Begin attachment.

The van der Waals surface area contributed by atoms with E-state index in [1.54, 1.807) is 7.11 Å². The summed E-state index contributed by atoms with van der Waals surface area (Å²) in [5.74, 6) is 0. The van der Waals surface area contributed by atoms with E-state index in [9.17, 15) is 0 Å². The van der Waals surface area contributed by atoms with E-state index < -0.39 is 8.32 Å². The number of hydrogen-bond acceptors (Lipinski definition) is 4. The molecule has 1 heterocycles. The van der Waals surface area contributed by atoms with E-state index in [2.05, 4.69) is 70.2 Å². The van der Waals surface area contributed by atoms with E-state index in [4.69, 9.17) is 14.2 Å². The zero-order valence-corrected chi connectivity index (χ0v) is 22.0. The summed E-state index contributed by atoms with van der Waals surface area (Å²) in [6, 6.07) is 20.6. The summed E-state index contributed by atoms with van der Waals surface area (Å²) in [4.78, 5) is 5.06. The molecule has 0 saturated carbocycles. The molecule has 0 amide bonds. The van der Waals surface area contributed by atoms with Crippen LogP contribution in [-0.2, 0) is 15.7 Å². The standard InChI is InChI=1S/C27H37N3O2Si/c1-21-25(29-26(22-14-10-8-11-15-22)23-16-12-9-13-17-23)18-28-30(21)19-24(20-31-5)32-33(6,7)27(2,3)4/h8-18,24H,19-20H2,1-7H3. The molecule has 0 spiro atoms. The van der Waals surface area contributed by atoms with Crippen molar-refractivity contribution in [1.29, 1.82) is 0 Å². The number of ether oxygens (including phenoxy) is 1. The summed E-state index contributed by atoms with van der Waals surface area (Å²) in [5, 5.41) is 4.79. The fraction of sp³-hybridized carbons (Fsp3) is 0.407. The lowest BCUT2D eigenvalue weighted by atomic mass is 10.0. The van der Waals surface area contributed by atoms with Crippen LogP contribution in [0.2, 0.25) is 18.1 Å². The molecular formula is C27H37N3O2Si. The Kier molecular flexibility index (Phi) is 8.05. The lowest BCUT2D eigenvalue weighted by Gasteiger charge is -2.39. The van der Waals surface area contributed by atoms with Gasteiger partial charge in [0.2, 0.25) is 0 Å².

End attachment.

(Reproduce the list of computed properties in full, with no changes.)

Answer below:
The van der Waals surface area contributed by atoms with E-state index in [1.54, 1.807) is 7.11 Å². The summed E-state index contributed by atoms with van der Waals surface area (Å²) in [5.74, 6) is 0. The van der Waals surface area contributed by atoms with E-state index in [9.17, 15) is 0 Å². The van der Waals surface area contributed by atoms with E-state index < -0.39 is 8.32 Å². The number of hydrogen-bond acceptors (Lipinski definition) is 4. The molecule has 1 heterocycles. The van der Waals surface area contributed by atoms with E-state index in [2.05, 4.69) is 70.2 Å². The van der Waals surface area contributed by atoms with E-state index in [4.69, 9.17) is 14.2 Å². The zero-order valence-corrected chi connectivity index (χ0v) is 22.0. The summed E-state index contributed by atoms with van der Waals surface area (Å²) in [6, 6.07) is 20.6. The summed E-state index contributed by atoms with van der Waals surface area (Å²) in [4.78, 5) is 5.06. The molecule has 0 saturated carbocycles. The molecule has 0 amide bonds. The van der Waals surface area contributed by atoms with Crippen LogP contribution in [-0.2, 0) is 15.7 Å². The standard InChI is InChI=1S/C27H37N3O2Si/c1-21-25(29-26(22-14-10-8-11-15-22)23-16-12-9-13-17-23)18-28-30(21)19-24(20-31-5)32-33(6,7)27(2,3)4/h8-18,24H,19-20H2,1-7H3. The molecule has 0 spiro atoms. The van der Waals surface area contributed by atoms with Crippen molar-refractivity contribution in [1.29, 1.82) is 0 Å². The number of ether oxygens (including phenoxy) is 1. The summed E-state index contributed by atoms with van der Waals surface area (Å²) in [5, 5.41) is 4.79. The fraction of sp³-hybridized carbons (Fsp3) is 0.407. The lowest BCUT2D eigenvalue weighted by atomic mass is 10.0. The van der Waals surface area contributed by atoms with Crippen LogP contribution in [0.2, 0.25) is 18.1 Å². The molecular formula is C27H37N3O2Si. The Kier molecular flexibility index (Phi) is 8.05. The lowest BCUT2D eigenvalue weighted by Gasteiger charge is -2.39. The van der Waals surface area contributed by atoms with Gasteiger partial charge in [0.2, 0.25) is 0 Å².